A third 24-hour tube strike crippled London’s public transport system (pic: www.CGPGrey.com)
I signed up to the Barclays Cycle Hire scheme out of curiosity and to use in the event of an emergency – think the inflatable life jacket of public transport. And Wednesday’s tube strike left me sinking and in need of a Boris Bike to avoid the throngs piled onto London’s overcrowded buses.
Boris Johnson’s now iconic blue bikes hit the streets in July and have gone down a storm – the one million journey milestone was reach last month after less than three months on the road.
The beauty is in its simplicity: register, pay for an access period, grab your nearest blue chariot and hit the streets.
Although my daily commute is only a shade under four miles each way – ideal Boris Bike distance – I have avoided them in favour of my own two-wheeled companion.
But a combination of meeting some friends in south west London and not wanting to leave an RCUK test bike – the KHS CX200 – locked on the capital’s streets made a Boris Bike debut to Waterloo an attractive alternative to an under-resourced public transport system.
With the clocks turned back at the weekend and commuting now a tunnel of darkness, the bikes are lit up with five-LED front and rear lights and alternately flashing hub lights.
The bikes are built for safety, durability and ease of use. With just three gears to select – low, lower and lower still – I was spinning out on even the slimmest of descents headed for Clerkenwell. Still, it made for an easy ride and the necessary gearing to be able to pedal 23kg of metal uphill is far more important.
Negotiating London’s traffic confidently takes practice but negotiating the streets swollen by the weight of additional tube strike induced car drivers tests your patience.
I had no problems tackling a familiar route although, naturally, the heavier, bulkier, less responsive Boris Bike made for a nervy journey when weaving through traffic compared to a more refined ride.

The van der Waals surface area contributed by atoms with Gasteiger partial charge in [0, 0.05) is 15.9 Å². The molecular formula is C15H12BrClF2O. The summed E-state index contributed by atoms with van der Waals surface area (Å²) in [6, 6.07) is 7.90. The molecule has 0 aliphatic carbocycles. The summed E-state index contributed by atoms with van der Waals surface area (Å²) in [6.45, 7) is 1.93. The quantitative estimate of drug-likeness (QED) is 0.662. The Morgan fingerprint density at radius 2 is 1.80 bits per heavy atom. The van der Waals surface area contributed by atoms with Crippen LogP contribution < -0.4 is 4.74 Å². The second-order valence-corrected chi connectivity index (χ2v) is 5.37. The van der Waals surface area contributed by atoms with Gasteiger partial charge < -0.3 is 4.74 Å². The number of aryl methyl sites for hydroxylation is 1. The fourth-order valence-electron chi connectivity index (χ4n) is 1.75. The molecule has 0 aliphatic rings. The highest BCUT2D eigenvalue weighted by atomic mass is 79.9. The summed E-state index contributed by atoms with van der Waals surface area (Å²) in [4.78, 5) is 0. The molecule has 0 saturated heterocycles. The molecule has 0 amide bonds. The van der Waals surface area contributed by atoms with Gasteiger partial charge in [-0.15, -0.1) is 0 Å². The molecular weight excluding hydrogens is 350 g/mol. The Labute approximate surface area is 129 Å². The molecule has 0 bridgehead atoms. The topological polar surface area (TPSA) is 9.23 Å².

But the bike done exactly what it said on the tin – got me from A to B (three miles), safely, in 22 minutes and having broken only a mild sweat.
That said, the first docking station on Stamford Street, my planned drop-off point, was full and a search guided only by instinct wasted valuable minutes when I had a train to catch. It turns out, however, that if your chosen docking station is unavailable, a map on the terminus points you to the nearest alternative.
Waterloo, the UK’s largest railway station, is poorly served by docking stations and Concert Hall Approach 2 on the South Bank is London’s busiest on weekdays. Therefore it’s right for TfL to ensure a healthy supply of bikes but it’s equally key to leave space for those at the end of their journey.
The scheme continues to be extended throughout central London, with new docking stations now open at Macclesfield Road in Finsbury, Oval Way and Vauxhall Street in Lambeth and Queens Gate by Kensington Palace Gardens.
TfL have moved to address the shortage at Waterloo and work has begun on a 124-space docking station which is set to open in mid-December.
Still, no harm done. I returned my bike to the docking station at Jubilee Gardens and made for the station. With another 24-hour walkout due to start on the evening of November 28, a Boris Bike provides the perfect remedy to public transport.
I hadn’t crammed on to an overcrowded sauna of a tube train – the few that were running – nor had I had my face pressed inside a sweaty armpit on a bus.
But my journey wasn’t over and it was my turn to head into crowds and join the swathes of disgruntled commuters ready to confront the delights of National Rail.